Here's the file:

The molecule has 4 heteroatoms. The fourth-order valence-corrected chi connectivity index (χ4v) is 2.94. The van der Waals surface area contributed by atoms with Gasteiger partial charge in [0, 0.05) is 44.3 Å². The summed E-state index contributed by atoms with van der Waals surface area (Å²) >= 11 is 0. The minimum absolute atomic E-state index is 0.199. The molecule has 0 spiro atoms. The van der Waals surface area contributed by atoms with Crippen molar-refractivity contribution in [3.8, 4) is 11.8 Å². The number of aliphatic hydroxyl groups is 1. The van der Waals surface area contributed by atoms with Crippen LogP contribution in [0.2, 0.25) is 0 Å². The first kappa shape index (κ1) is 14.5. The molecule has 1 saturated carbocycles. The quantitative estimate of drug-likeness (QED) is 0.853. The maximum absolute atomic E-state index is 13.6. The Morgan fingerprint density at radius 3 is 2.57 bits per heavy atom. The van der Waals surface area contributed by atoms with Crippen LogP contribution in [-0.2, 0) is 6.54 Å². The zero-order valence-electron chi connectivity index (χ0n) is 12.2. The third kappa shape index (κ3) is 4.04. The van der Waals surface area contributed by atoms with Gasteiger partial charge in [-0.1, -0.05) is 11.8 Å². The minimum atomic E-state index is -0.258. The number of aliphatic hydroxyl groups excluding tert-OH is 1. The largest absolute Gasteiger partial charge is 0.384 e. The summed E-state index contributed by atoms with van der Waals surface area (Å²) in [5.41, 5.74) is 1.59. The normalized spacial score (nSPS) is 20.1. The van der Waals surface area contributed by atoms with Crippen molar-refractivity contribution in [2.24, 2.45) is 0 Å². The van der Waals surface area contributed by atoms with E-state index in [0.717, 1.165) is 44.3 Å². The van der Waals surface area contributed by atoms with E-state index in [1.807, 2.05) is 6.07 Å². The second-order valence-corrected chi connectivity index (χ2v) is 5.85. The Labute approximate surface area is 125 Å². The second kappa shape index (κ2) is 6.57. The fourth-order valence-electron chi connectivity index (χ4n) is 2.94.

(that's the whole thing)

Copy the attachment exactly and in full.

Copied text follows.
The molecule has 4 heteroatoms. The fourth-order valence-corrected chi connectivity index (χ4v) is 2.94. The van der Waals surface area contributed by atoms with Gasteiger partial charge in [0, 0.05) is 44.3 Å². The summed E-state index contributed by atoms with van der Waals surface area (Å²) >= 11 is 0. The minimum absolute atomic E-state index is 0.199. The molecule has 0 spiro atoms. The van der Waals surface area contributed by atoms with Crippen molar-refractivity contribution in [3.8, 4) is 11.8 Å². The number of aliphatic hydroxyl groups is 1. The van der Waals surface area contributed by atoms with Crippen LogP contribution in [0.2, 0.25) is 0 Å². The first kappa shape index (κ1) is 14.5. The molecule has 1 saturated carbocycles. The quantitative estimate of drug-likeness (QED) is 0.853. The maximum absolute atomic E-state index is 13.6. The Morgan fingerprint density at radius 3 is 2.57 bits per heavy atom. The van der Waals surface area contributed by atoms with Crippen LogP contribution in [-0.2, 0) is 6.54 Å². The zero-order valence-electron chi connectivity index (χ0n) is 12.2. The third kappa shape index (κ3) is 4.04. The van der Waals surface area contributed by atoms with Gasteiger partial charge in [-0.1, -0.05) is 11.8 Å². The minimum atomic E-state index is -0.258. The number of aliphatic hydroxyl groups excluding tert-OH is 1. The largest absolute Gasteiger partial charge is 0.384 e. The summed E-state index contributed by atoms with van der Waals surface area (Å²) in [5.41, 5.74) is 1.59. The normalized spacial score (nSPS) is 20.1. The van der Waals surface area contributed by atoms with Crippen molar-refractivity contribution in [2.24, 2.45) is 0 Å². The van der Waals surface area contributed by atoms with E-state index in [0.717, 1.165) is 44.3 Å². The van der Waals surface area contributed by atoms with E-state index in [1.807, 2.05) is 6.07 Å². The second-order valence-corrected chi connectivity index (χ2v) is 5.85. The Labute approximate surface area is 125 Å². The second kappa shape index (κ2) is 6.57. The fourth-order valence-electron chi connectivity index (χ4n) is 2.94.